“I can do this” … No, no, no
“I’m not worthy at all”
And in between all your “what ifs”
You realize anxiety is just a thief
Stealing your joys, grinning slyly
As it jumps off your window
Breathe, breathe…
Every day you have a choice
Walk out of the house
Leaving your agitation by the door
Or collapse, curl up in a corner
And watch your teardrops splatter on the floor
Anxiety is not a flustered irritable being
It’s a person who may be worth knowing
A naked soul you wouldn’t blush when seeing
A heart wide open peeking through a trembling body
You can’t see all the quivering and shaking
You see, anxiety is often invisible
With all the colossal efforts a person is making
To stand tall, and say the right things
Which they often don’t, by the way
So if they choose to remain silent
Just know it’s for your own sake
It takes courage to love them
And more courage to keep this love awake
It’s hard work, confusing, perplexing,
But loving an anxious person may just be
the best mistake you’ll ever make
~ Zeina
 
******************
 
Anxiety disorders are the most common mental illness, they include: panic attacks, certain phobias, obsessive-complusive disorder (OCD), post-traumatic stress disorder (PTSD), generalized anxiety disorder (GAD), social anxiety disorders, amongst others.
 
Anxiety disorders are highly treatable, yet only about one-third of those suffering receive treatment.They develop from a complex set of risk factors, including genetics, brain chemistry, personality, and life events.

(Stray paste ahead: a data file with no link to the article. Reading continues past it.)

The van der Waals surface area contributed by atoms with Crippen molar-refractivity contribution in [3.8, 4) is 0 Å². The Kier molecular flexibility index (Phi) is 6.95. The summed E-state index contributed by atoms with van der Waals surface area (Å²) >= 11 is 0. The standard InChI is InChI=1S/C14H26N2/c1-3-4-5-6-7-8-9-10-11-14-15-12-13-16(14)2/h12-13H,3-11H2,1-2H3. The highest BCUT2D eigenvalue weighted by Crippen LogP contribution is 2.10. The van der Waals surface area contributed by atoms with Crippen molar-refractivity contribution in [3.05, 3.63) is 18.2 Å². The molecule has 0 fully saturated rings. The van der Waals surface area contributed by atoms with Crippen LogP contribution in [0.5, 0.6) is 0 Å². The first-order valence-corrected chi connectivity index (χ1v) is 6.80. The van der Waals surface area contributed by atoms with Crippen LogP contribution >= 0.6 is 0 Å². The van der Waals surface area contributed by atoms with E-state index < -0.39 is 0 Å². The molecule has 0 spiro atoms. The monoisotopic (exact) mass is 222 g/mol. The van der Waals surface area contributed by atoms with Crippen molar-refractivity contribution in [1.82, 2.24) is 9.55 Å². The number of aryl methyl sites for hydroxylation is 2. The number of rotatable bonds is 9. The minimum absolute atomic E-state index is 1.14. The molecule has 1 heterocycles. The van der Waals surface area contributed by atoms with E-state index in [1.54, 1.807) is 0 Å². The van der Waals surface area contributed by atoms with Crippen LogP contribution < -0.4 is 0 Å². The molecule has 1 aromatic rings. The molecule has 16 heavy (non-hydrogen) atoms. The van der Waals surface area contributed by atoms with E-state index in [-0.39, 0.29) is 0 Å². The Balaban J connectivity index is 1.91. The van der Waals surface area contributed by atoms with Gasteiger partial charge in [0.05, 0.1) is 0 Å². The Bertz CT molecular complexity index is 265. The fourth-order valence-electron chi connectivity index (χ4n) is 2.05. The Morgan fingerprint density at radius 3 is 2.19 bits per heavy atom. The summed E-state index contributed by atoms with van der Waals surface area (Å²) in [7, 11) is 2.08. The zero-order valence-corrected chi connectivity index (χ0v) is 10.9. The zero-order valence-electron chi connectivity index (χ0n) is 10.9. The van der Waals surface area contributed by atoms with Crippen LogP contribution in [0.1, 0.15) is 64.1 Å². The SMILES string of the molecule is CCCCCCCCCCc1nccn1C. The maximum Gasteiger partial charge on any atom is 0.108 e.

Many people with an anxiety disorder also have a co-occurring disorder or physical illness, which can make their symptoms worse and recovery more difficult. It’s essential to be treated for both disorders.
 
Source: Anxiety and Depression Association of America
 
#endthestigma
 

5 things that parenting is NOT

Ah, parenting…the most exalted, most exhausting job ever. Bringing a child into this world is perhaps one goal we all seek to achieve at some point in our lives, but once we have this child our whole existence is changed. It’s very normal to feel frustrated, overwhelmed and even shocked at how parenting is nothing like what we had imagined it to be growing up. Who would have thought that dinner time, bath time and bed time would be so nerve-wracking at times? In our imagination we only pictured our little ones to be perfectly-behaved, obedient, sweet angels (not that they are not). Reality hits hard sometimes, doesn’t it? But wait, we’re NOT heading down desperation lane with this post. There’s hope, there’s always hope when it comes to how much we love our children. After all, when we are tired, wired and at our wit’s end, it’s only because we want things to go our way and they’re not. Those expectations of an ideal parent-child relationship are simply standing between us and our kids, keeping us from bonding with them the way we had hoped.